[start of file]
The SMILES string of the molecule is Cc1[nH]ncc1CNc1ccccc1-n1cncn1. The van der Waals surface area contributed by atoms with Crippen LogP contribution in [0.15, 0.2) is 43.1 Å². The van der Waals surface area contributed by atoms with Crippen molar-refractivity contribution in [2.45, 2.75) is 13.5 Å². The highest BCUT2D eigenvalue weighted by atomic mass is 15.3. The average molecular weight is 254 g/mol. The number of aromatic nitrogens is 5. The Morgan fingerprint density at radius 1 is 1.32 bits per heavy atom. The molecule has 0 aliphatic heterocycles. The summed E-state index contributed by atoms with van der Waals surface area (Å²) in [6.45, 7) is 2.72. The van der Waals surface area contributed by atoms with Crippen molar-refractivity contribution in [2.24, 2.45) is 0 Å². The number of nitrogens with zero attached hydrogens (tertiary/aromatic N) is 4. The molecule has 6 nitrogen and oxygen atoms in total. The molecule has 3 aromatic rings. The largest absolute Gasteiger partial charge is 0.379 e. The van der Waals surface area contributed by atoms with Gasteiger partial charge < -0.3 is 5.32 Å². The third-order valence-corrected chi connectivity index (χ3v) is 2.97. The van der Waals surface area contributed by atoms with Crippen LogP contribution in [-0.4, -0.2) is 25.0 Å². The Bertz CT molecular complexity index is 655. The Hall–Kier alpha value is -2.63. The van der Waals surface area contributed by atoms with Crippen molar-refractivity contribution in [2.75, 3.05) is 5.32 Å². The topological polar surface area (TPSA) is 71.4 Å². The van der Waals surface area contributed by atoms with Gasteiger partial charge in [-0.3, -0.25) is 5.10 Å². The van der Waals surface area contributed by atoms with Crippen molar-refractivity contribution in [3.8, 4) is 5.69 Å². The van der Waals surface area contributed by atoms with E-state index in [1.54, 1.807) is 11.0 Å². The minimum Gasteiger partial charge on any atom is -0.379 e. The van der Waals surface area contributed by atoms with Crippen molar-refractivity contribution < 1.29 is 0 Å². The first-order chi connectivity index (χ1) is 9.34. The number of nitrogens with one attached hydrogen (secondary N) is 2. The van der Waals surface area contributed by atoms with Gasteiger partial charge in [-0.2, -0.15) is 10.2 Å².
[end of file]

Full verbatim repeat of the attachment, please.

The SMILES string of the molecule is Cc1[nH]ncc1CNc1ccccc1-n1cncn1. The van der Waals surface area contributed by atoms with Crippen LogP contribution in [0.15, 0.2) is 43.1 Å². The van der Waals surface area contributed by atoms with Crippen molar-refractivity contribution in [2.45, 2.75) is 13.5 Å². The highest BCUT2D eigenvalue weighted by atomic mass is 15.3. The average molecular weight is 254 g/mol. The number of aromatic nitrogens is 5. The Morgan fingerprint density at radius 1 is 1.32 bits per heavy atom. The molecule has 0 aliphatic heterocycles. The summed E-state index contributed by atoms with van der Waals surface area (Å²) in [6.45, 7) is 2.72. The van der Waals surface area contributed by atoms with Crippen molar-refractivity contribution in [2.24, 2.45) is 0 Å². The number of nitrogens with zero attached hydrogens (tertiary/aromatic N) is 4. The molecule has 6 nitrogen and oxygen atoms in total. The molecule has 3 aromatic rings. The largest absolute Gasteiger partial charge is 0.379 e. The van der Waals surface area contributed by atoms with Gasteiger partial charge < -0.3 is 5.32 Å². The third-order valence-corrected chi connectivity index (χ3v) is 2.97. The van der Waals surface area contributed by atoms with Crippen LogP contribution in [-0.4, -0.2) is 25.0 Å². The Bertz CT molecular complexity index is 655. The Hall–Kier alpha value is -2.63. The van der Waals surface area contributed by atoms with Crippen molar-refractivity contribution in [2.75, 3.05) is 5.32 Å². The topological polar surface area (TPSA) is 71.4 Å². The van der Waals surface area contributed by atoms with Gasteiger partial charge in [-0.3, -0.25) is 5.10 Å². The van der Waals surface area contributed by atoms with Crippen molar-refractivity contribution in [3.8, 4) is 5.69 Å². The van der Waals surface area contributed by atoms with E-state index in [1.54, 1.807) is 11.0 Å². The minimum Gasteiger partial charge on any atom is -0.379 e. The van der Waals surface area contributed by atoms with Crippen molar-refractivity contribution < 1.29 is 0 Å². The first-order chi connectivity index (χ1) is 9.34. The number of nitrogens with one attached hydrogen (secondary N) is 2. The van der Waals surface area contributed by atoms with Gasteiger partial charge in [-0.2, -0.15) is 10.2 Å².